Published in the Rains County Leader on November 17, 2015:
David and I spent almost the entire month of October on the road. We left home on October 2 and returned over six thousand miles later on October 29. The main destination as far as I was concerned was Beaverton, Oregon, a suburb of Portland where my two amazing grandchildren live. Their parents live there, too, but the grands were the main attraction.
When we were planning the trip, we decided to drive and do some visiting and sight-seeing along the way. We thought about taking the motor home, but since it needs some work, we opted for the car. My intention was to chronicle our adventures along the way, but the editors at the Leader pointed out that it’s not wise to advertise the fact that one’s home is vacant. With that in mind, and since I was too busy having fun to spend much time writing, I shared caregiving humor instead.
However, when I sat down to write this week’s column, I flipped through the steno pad where I jot down grocery lists, to do lists, and an occasional inspiration. I came across a note I had scribbled early in the trip. It said: You miss a lot of the good stuff when you stay on the Interstate. Taking the narrow road and choosing the road less traveled are not new ideas, but sometimes life hands you an example that is too good not to share.
When we left Emory, we made a stop in Denver to visit a cousin I hadn’t seen in ten years. Then, we headed into Wyoming to see the Tetons, Beartooth, and Yellowstone. After two days of marveling at the wonders of creation, we continued west. We usually stopped for the night at five o’clock, give or take an hour, so I checked the map and guessed that we’d be near Twin Falls, Idaho around that time. I used my phone to check for motels in the area, and let’s just say that the motel owners in Twin Falls are very proud of their rooms, so I expanded my search area. I found a room at the Oregon Trail Inn in Buhl, Idaho, about twenty miles south and west of the Interstate. It looked like it would work, so I booked a room, entered the address into the GPS, and crossed my fingers.
The motel was small but well maintained; the room was large, comfortable, and very clean; and the staff was friendly and helpful. The best part of the experience came the next morning, though. We checked the map to see if there was a way to get back on the Interstate other than back-tracking the way we had come. State Highway 30 ran northwest out of Buhl and intersected with Interstate 84 in Bliss, Idaho. When David returned our key cards to the office, the motel manager assured us that, although Hwy 30 was mostly two lane, it was a nice, scenic drive, so we chose the narrower road.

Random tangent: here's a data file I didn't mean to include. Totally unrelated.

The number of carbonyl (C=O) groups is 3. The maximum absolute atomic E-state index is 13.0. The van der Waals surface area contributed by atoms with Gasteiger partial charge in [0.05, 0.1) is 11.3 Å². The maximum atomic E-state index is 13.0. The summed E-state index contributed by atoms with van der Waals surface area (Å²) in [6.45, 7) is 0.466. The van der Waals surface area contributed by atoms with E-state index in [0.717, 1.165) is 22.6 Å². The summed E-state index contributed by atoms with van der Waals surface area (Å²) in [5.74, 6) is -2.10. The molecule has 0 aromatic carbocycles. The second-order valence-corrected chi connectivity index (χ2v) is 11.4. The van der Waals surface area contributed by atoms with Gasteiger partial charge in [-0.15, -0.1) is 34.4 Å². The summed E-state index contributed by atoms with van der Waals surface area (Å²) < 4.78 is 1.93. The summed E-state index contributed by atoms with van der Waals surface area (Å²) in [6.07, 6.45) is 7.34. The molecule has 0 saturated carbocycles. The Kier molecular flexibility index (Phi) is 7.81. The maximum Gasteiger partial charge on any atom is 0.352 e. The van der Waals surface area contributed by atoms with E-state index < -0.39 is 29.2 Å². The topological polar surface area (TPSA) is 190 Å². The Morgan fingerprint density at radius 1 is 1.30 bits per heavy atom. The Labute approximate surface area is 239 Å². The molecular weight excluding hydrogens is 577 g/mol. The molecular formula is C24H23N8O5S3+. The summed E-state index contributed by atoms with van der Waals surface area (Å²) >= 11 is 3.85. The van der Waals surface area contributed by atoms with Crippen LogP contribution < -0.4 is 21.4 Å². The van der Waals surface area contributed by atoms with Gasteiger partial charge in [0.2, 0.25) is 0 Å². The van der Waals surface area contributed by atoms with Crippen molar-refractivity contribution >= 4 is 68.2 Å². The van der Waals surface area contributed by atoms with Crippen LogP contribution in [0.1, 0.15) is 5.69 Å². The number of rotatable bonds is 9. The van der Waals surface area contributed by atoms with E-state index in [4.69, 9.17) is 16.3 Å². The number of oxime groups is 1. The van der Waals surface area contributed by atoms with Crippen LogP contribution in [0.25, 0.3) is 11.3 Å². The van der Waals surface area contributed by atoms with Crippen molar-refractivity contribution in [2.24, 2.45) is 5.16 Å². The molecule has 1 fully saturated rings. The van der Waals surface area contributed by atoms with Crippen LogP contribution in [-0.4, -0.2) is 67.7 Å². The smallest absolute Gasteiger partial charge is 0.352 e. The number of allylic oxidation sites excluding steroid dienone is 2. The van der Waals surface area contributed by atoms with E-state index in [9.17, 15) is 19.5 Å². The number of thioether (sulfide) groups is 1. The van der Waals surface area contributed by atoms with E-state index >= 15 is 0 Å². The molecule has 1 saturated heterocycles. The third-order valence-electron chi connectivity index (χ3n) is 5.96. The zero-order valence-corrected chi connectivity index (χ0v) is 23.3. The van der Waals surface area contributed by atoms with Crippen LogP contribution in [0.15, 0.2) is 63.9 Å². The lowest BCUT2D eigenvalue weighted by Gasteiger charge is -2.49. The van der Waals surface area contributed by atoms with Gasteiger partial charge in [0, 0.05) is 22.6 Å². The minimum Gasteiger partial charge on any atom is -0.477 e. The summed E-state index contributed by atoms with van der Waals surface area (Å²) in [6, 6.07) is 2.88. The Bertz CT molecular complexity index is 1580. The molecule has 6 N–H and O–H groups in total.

The first few miles of the thirty mile trek took us through a very picturesque farming area. We could smell the onions as large tractor-like vehicles moved through the fields. I am, after all, a city girl, but it looked to me as if the onions were being topped in preparation for harvest. After about ten miles, the landscape began to change. We could see the Snake River on the east side of the road, and sheer rock cliffs rose vertically out of the flat land beyond the river. In several places, waterfalls gushed out of the flat rock faces. True to its name, the river wound around until it was on the west side of the road, and the land began to fall away. The road was eventually at a high enough elevation that we couldn’t see what was below, so we pulled over to a scenic overlook to check it out. Stretched out in either direction was a river valley filled with farms green and idyllic enough to inspire poems, songs, and endless other artistic expressions.
A few minutes after our stop, we merged into the Interstate, and the scenery became flat and boring, with no hint of the beauty that lay just a few miles away. We were grateful for the circumstances that took us out of our way and into what turned out to be one of the highlights of our trip. Since we were not on a rigid schedule, we had several other opportunities to explore and several more chances to remember that life is a journey and not a destination.